Hint – Don’t Dance Like a Rag Doll
A few months into my salsa renaissance, I was feeling pretty good about myself. When paired with an experienced lead, I could maintain the illusion that I knew what I was doing. But after one particular round of dance floor flailing, it dawned on me that my limbs were all over the place – and that maybe I didn’t look as good I as I thought I did.
After you start to understand the salsa steps, it’s time to learn how to have better control over your arms, elbows, knees, and other body parts. Cleaner movements help you stay on rhythm – plus, they just look better.
I recently took the first in a series of monthly salsa workshop courses in Portland’s Dance with Joy Studios. Joshua, our instructor, spent three hours slowly going over steps that we were all familiar with to make sure that we were doing all we could to prevent any flailing. Here are a few takeaways:
1. Keep your body in a straight line
I could be over-simplifying this, but it’s amazing how much better it looks when you go through the steps with your feet together and your spine straight. In salsa – as in life, I’m afraid – appearance does matter. Holding yourself in a more collected straight line just makes the movements look cleaner. And it also makes the movements themselves easier.
Standing with your feet even shoulder-width apart makes it nearly impossible to walk in a straight line or take smaller steps. Without having some sort of a marker to remind your feet where they need to go, you are liable to take uneven and sporadic steps when you need to dance quickly. Keeping your feet together is an easy way to make sure the steps you take are in line with one another.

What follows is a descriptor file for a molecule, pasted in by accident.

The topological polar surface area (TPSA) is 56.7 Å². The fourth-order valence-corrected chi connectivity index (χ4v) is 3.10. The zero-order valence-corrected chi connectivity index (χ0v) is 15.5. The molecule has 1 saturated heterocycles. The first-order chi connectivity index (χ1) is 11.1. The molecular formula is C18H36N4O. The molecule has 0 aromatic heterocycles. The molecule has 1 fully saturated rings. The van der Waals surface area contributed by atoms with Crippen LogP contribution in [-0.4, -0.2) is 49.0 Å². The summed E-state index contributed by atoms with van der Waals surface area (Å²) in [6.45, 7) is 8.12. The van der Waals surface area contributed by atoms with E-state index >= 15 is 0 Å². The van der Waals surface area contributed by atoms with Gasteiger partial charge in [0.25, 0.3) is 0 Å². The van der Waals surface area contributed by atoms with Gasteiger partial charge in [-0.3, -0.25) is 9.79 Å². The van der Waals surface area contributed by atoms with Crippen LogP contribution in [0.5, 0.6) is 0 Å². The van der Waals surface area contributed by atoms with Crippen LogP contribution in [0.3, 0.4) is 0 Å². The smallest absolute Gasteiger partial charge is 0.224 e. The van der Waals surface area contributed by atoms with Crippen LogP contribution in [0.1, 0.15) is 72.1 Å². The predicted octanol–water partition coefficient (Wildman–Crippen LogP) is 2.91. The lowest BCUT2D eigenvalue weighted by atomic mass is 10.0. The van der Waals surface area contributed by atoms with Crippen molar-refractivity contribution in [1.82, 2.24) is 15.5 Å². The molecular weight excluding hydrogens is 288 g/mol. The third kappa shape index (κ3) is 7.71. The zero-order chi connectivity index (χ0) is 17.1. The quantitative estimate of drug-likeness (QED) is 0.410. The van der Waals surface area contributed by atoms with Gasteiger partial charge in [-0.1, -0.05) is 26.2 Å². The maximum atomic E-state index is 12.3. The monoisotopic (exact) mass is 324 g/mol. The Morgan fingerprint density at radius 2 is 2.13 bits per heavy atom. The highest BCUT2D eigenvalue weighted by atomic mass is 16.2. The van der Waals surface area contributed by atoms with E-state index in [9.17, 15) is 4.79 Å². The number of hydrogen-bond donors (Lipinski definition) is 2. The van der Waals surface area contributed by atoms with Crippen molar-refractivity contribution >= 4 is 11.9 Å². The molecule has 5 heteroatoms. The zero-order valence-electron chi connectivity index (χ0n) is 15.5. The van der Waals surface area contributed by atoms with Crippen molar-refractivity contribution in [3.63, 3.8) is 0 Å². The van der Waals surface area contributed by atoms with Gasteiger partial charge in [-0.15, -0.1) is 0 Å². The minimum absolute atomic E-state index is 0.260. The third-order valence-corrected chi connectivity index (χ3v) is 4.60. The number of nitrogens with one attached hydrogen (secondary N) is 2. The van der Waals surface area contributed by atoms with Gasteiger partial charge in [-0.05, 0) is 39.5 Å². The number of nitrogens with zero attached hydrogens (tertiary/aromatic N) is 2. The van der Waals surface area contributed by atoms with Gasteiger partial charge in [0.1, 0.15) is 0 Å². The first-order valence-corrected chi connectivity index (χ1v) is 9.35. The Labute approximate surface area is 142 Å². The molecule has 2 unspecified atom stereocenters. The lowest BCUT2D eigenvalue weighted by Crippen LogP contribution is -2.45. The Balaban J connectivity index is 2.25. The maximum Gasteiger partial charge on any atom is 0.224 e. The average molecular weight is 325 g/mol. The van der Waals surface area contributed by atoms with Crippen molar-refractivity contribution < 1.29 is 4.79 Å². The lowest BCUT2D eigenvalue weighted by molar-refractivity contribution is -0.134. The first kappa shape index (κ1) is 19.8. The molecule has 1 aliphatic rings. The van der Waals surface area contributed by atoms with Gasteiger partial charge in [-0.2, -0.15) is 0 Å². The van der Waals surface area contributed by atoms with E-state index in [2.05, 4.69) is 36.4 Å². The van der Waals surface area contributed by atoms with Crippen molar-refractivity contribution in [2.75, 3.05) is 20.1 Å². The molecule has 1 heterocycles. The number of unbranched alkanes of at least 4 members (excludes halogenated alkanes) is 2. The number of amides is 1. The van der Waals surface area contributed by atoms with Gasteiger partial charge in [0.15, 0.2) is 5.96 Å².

Posture is a no-brainer. When we imagine someone with a straight spine, often times we think of ballerinas, and it’s not for nothing that ballerinas have this reputation. When you stand up straight, your body must use core strength to support your frame, which means that you will be more engaged with the movements. If you hang your body weight on your shoulders, you will not be able to move with as much energy and control.
2. Connect with the floor
I never have been quite sure what type of steps I should be taking on the dance floor, because honestly, dancing with heels is a new thing for me. However, it makes sense that salsa — just like yoga — requires a connection with the floor, which helps with stabilization. Joshua brought our awareness to the connection between the inside of our big toe and ball of the foot with the floor.
The spot inside of the big toe and ball of the foot is a sweet spot for strength, because the inside of the foot is better for balance. Focusing on maintaining the connection of this spot to the floor even while stepping — making this more of a sliding motion — inevitably makes you look like you are gliding, and helps give you a solid base for quick movements.
3. Turn with intention
And finally, turns – a HUGE part of salsa – need to be made cleanly! Controlling the way your body spins is something that beginners often overlook (we are way more concerned with actually knowing when to spin). I used to just kind of go for it, but I often felt a little out of control while doing so. My partners would have to reign me in, and I knew I was doing something wrong.
In Joshua’s class, we practiced turning slowly, marking points on the floor with our feet so we didn’t over-exaggerate the turn. Joshua also showed us how to use our arms to wind up and get more spin out of a smaller setup — while making sure to keep our upper bodies straight. Mirrors are so important for this exercise. When you look at yourself in the mirror, it becomes easier to see where you are going wrong.
And of course, it always helps to have a great instructor like Joshua, who has infinitely more experience than you!
If you’re in the Portland area, check out Dance with Joy Studios. They offer great classes and know-how for entering the PDX salsa scene. And if you’re a dancer in general, remember not to dance like a rag doll!
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